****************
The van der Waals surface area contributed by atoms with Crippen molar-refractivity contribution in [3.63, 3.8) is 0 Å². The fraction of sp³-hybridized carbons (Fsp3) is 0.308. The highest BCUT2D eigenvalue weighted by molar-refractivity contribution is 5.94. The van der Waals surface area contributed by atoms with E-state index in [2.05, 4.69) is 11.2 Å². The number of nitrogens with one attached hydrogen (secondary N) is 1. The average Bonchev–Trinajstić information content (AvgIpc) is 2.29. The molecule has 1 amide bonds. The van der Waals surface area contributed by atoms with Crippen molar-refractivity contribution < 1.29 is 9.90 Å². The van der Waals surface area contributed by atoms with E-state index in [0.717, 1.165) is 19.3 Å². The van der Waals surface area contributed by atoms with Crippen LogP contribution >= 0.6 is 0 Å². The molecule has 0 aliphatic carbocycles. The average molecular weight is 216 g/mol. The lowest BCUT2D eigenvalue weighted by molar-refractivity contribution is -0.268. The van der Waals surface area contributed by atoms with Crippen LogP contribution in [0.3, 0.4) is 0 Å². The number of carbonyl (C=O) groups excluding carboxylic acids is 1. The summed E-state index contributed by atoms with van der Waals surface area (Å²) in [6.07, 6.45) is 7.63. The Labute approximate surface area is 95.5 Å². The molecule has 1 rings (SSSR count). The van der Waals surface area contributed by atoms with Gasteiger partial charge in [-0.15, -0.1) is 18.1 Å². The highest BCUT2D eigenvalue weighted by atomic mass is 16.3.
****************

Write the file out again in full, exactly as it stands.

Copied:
The van der Waals surface area contributed by atoms with Crippen molar-refractivity contribution in [3.63, 3.8) is 0 Å². The fraction of sp³-hybridized carbons (Fsp3) is 0.308. The highest BCUT2D eigenvalue weighted by molar-refractivity contribution is 5.94. The van der Waals surface area contributed by atoms with E-state index in [2.05, 4.69) is 11.2 Å². The number of nitrogens with one attached hydrogen (secondary N) is 1. The average Bonchev–Trinajstić information content (AvgIpc) is 2.29. The molecule has 1 amide bonds. The van der Waals surface area contributed by atoms with Crippen molar-refractivity contribution < 1.29 is 9.90 Å². The van der Waals surface area contributed by atoms with E-state index in [0.717, 1.165) is 19.3 Å². The van der Waals surface area contributed by atoms with Crippen LogP contribution >= 0.6 is 0 Å². The molecule has 0 aliphatic carbocycles. The average molecular weight is 216 g/mol. The lowest BCUT2D eigenvalue weighted by molar-refractivity contribution is -0.268. The van der Waals surface area contributed by atoms with Crippen LogP contribution in [0.3, 0.4) is 0 Å². The number of carbonyl (C=O) groups excluding carboxylic acids is 1. The summed E-state index contributed by atoms with van der Waals surface area (Å²) in [6.07, 6.45) is 7.63. The Labute approximate surface area is 95.5 Å². The molecule has 1 rings (SSSR count). The van der Waals surface area contributed by atoms with Gasteiger partial charge in [-0.15, -0.1) is 18.1 Å². The highest BCUT2D eigenvalue weighted by atomic mass is 16.3.